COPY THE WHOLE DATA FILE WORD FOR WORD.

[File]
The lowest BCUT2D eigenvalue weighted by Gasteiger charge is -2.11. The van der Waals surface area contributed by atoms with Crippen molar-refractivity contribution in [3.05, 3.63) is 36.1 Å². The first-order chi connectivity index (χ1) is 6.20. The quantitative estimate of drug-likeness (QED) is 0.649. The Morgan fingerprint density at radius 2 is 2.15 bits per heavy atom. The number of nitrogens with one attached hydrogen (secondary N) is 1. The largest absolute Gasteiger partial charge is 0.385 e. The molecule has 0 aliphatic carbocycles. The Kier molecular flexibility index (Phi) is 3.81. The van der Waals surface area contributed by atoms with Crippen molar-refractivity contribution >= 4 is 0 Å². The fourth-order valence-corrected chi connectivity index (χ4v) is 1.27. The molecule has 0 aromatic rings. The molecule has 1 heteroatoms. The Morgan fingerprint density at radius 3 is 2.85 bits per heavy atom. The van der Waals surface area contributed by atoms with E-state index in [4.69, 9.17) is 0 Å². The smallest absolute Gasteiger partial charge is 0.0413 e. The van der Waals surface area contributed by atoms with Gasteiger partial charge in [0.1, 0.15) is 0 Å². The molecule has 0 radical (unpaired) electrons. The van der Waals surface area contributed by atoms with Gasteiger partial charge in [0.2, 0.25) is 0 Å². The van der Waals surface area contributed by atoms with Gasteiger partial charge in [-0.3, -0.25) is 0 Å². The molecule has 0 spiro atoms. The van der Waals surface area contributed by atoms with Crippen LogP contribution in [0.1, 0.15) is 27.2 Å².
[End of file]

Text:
The lowest BCUT2D eigenvalue weighted by Gasteiger charge is -2.11. The van der Waals surface area contributed by atoms with Crippen molar-refractivity contribution in [3.05, 3.63) is 36.1 Å². The first-order chi connectivity index (χ1) is 6.20. The quantitative estimate of drug-likeness (QED) is 0.649. The Morgan fingerprint density at radius 2 is 2.15 bits per heavy atom. The number of nitrogens with one attached hydrogen (secondary N) is 1. The largest absolute Gasteiger partial charge is 0.385 e. The molecule has 0 aliphatic carbocycles. The Kier molecular flexibility index (Phi) is 3.81. The van der Waals surface area contributed by atoms with Crippen molar-refractivity contribution >= 4 is 0 Å². The fourth-order valence-corrected chi connectivity index (χ4v) is 1.27. The molecule has 0 aromatic rings. The molecule has 1 heteroatoms. The Morgan fingerprint density at radius 3 is 2.85 bits per heavy atom. The van der Waals surface area contributed by atoms with E-state index in [4.69, 9.17) is 0 Å². The smallest absolute Gasteiger partial charge is 0.0413 e. The van der Waals surface area contributed by atoms with Gasteiger partial charge in [0.1, 0.15) is 0 Å². The molecule has 0 radical (unpaired) electrons. The van der Waals surface area contributed by atoms with Gasteiger partial charge in [0.2, 0.25) is 0 Å². The van der Waals surface area contributed by atoms with Gasteiger partial charge in [-0.3, -0.25) is 0 Å². The molecule has 0 spiro atoms. The van der Waals surface area contributed by atoms with Crippen LogP contribution in [0.1, 0.15) is 27.2 Å².